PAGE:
Me gusta la prosa de Carpentier, evocadora de la exuberancia del Caribe. Hace ya años que he leído 'El siglo de las luces' y 'Los pasos perdidos', novelas que en mi memoria son superiores a esta 'El reino de este mundo', pero la sensación al acometer sus primeros párrafos fue la de reencuentro, de reconocimiento de un autor magistral.
En la novela se narra una de esas 'epopeyas desconocidas' que jalonan la Historia y que en la energía de su comienzo parecen capaces de marcar un nuevo destino para...more
Candace Bethea
Alejo Carpentier's The Kingdom of This World follows the lifespan of Ti Noel, a Haitian man witness to slavery, rebellion, revolution, and violence in the land that he loves. This story of the Haitian revolution connects the colonial ways of the New World to the natural, passionate ways that the Haitians embraced. Carpentier’s makes his work memorable by creating passionate images and using powerful emotions in his characters to evoke a feeling of restlessness in the reader. The way that Carpent...more
Johan Garcia
The Kingdom of This World is an intriguing account of local story but one who that is not confined to the parameters of locality or region. The Haitian Revolution is witnessed through the eyes of Ti Noël, a slave who endures the pain of never-ending oppression, first under the French colonial rule and then under the unforgiving hand of Henri Christophe. With vivid accounts, painted with Voodoo chants and magic realism, the reader observes a struggle for freedom and peace amidst an overwhelming o...more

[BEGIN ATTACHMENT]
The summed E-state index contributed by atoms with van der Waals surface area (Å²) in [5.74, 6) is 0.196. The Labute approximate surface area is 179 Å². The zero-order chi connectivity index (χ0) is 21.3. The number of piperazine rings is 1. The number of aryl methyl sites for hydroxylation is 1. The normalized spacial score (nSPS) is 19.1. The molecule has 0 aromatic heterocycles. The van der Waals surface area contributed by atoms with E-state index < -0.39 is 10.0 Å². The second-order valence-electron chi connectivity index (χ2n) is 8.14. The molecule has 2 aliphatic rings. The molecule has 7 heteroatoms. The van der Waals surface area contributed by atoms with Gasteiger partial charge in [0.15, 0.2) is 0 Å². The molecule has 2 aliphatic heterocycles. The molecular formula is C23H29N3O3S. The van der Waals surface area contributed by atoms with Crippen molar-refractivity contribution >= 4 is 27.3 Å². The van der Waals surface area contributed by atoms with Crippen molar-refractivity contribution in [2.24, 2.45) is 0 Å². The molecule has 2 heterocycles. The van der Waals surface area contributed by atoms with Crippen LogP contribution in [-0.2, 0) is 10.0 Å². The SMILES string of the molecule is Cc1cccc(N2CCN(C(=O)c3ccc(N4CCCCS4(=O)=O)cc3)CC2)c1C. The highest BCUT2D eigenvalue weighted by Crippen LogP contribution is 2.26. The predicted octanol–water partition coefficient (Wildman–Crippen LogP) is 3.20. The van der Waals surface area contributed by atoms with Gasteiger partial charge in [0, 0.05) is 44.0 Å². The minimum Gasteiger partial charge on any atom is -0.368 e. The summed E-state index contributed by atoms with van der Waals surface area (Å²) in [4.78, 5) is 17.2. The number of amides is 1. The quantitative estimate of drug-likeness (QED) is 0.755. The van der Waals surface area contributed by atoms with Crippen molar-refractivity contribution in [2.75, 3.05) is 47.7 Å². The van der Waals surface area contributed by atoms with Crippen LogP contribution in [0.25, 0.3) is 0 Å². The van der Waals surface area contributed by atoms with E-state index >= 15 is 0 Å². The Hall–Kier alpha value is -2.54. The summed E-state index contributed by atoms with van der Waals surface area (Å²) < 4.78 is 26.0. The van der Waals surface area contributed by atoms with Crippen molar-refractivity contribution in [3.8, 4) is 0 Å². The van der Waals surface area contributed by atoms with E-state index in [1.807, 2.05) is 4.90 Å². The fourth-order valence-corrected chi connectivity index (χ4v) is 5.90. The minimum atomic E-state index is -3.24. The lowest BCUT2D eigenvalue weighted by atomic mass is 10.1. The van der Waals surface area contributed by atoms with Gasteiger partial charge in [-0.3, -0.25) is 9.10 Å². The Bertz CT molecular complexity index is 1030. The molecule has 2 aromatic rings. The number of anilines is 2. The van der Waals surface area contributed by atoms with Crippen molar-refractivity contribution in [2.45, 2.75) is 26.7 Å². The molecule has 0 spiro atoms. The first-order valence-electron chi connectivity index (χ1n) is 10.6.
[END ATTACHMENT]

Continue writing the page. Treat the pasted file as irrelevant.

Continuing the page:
Mary Elizabeth
Alejo Carpentier’s The Kingdom of this World introduces the reader to the world of Latin American literature and culture while retaining a sense of global connectivity. Immediately the reader is drawn in before reading a page, when confronted with questions about what “kingdom” and what “world” is referred to by the title. I think the reader is continuously confronted with these questions through to the last page. While Carpentier is telling the story of the Haitian experience, he is able to ill...more
The Kingdom of this World describes the struggles Haitians encountered and how these battles marked their history, identity and culture. This novel constitutes one of the most significant pieces of literature of the region because it does not only portrait the strength with which tyrants such as Lenormand de Mézy and Henri Christophe ruled over these people, but also the strength with which Haitians fought against the repressive powers in order to obtain their freedom. Carpentier contrasts slave...more